The SPF number on sunscreen indicates the amount of sun exposure needed to cause sunburn on sunscreen-protected skin compared to unprotected skin. Under this concept, an SPF 50 sunscreen product should protect skin 50 times longer than unprotected skin. However, there are several factors that need to be considered, such as geography, the time of day, and the complexity of the skin — lighter individuals generally burn faster than darker individuals.
The FDA said in 2011 that sunscreens with SPF ratings higher than 50 were misleading. At that time the agency proposed putting a limit on the SPF number on all sunscreens to 50 because “there is not sufficient data to show that products with SPF values higher than 50 provide greater protection for users.”
However, stiff opposition from companies such as Johnson & Johnson kept the proposal from making any headway earlier. The FDA has continued to keep the proposal in its sights and is reviewing studies and comments submitted by external sources. The agency maintained there is no deadline for when an SPF cap may be finalized.
Last December´s sunscreen changes took decades to finalize. Sunscreen rule changes were first announced by the FDA in 1978 and not published until 1999. The agency then delayed finalizing the rules for years until it had more results from industry execs and consumers alike, according to The Associated Press (AP).
The FDA is also reviewing the safety of spray-on sunscreen products, which use different formulas than sunscreen lotions. One of the big concerns is what danger the spray would have if inhaled. One in four sunscreens sold in the US come in a spray formula, according to the EWG.
"People like the sprays because they are quick to put on and cover a lot of area," said Dr. Darrell Rigel, a dermatologist in New York. These sprays are less messy to work with, but it usually takes two coats to get the same effect as lotion.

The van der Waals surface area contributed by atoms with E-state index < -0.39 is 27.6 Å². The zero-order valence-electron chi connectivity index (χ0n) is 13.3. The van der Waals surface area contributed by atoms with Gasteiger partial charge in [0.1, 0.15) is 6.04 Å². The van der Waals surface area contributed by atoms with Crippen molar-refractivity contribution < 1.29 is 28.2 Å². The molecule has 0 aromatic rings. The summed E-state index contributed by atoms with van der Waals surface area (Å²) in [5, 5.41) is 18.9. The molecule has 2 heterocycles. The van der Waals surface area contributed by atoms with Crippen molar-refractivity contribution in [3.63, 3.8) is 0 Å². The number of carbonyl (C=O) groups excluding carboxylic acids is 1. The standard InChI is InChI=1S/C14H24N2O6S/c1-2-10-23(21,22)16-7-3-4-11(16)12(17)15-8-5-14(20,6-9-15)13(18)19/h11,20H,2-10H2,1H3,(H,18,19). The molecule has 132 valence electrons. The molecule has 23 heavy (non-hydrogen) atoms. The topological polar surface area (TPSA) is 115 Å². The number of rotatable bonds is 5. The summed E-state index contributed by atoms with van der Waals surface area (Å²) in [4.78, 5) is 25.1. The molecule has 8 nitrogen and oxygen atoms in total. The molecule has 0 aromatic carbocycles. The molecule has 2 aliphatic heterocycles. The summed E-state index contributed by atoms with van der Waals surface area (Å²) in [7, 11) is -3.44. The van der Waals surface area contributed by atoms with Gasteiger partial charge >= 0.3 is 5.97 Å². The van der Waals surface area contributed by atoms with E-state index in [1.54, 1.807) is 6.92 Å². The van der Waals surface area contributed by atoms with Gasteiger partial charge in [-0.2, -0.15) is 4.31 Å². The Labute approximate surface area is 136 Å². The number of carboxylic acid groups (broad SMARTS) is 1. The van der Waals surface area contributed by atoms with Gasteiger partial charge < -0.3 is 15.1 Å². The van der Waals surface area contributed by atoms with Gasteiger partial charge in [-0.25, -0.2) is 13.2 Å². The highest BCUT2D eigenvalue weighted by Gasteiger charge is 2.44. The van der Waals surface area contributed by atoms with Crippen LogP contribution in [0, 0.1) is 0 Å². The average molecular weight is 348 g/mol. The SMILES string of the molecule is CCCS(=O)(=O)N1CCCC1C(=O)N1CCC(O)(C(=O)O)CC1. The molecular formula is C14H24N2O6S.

Ahmed said “health care professionals around the world all emphasize the safety of sunscreens and the importance of their use as part of a safe sun regimen. The dangers of sun exposure are clear and universally recognized by public health professionals and dermatologists.”
“The National Institutes of Health 'Report on Carcinogens' identifies solar UV radiation as a 'known human carcinogen.' A single bad burn as a child is known to increase the skin's susceptibility to damage and skin cancer throughout life,” she added. “Unfortunately, the American public still has a long way to go before we treat sunscreens the way we treat seat belts. We want to get to a place where people are sun smart every time they step out of their door, automatically applying sunscreen — rain or shine, summer or winter — as well as wearing protective clothing and seeking shade when possible.”
More than 76,000 men and women in the US will be diagnosed with melanoma this year and close to 10,000 could die from the aggressive skin cancer, according to the National Cancer Institute (NCI). The cancer is usually curable if detected early enough.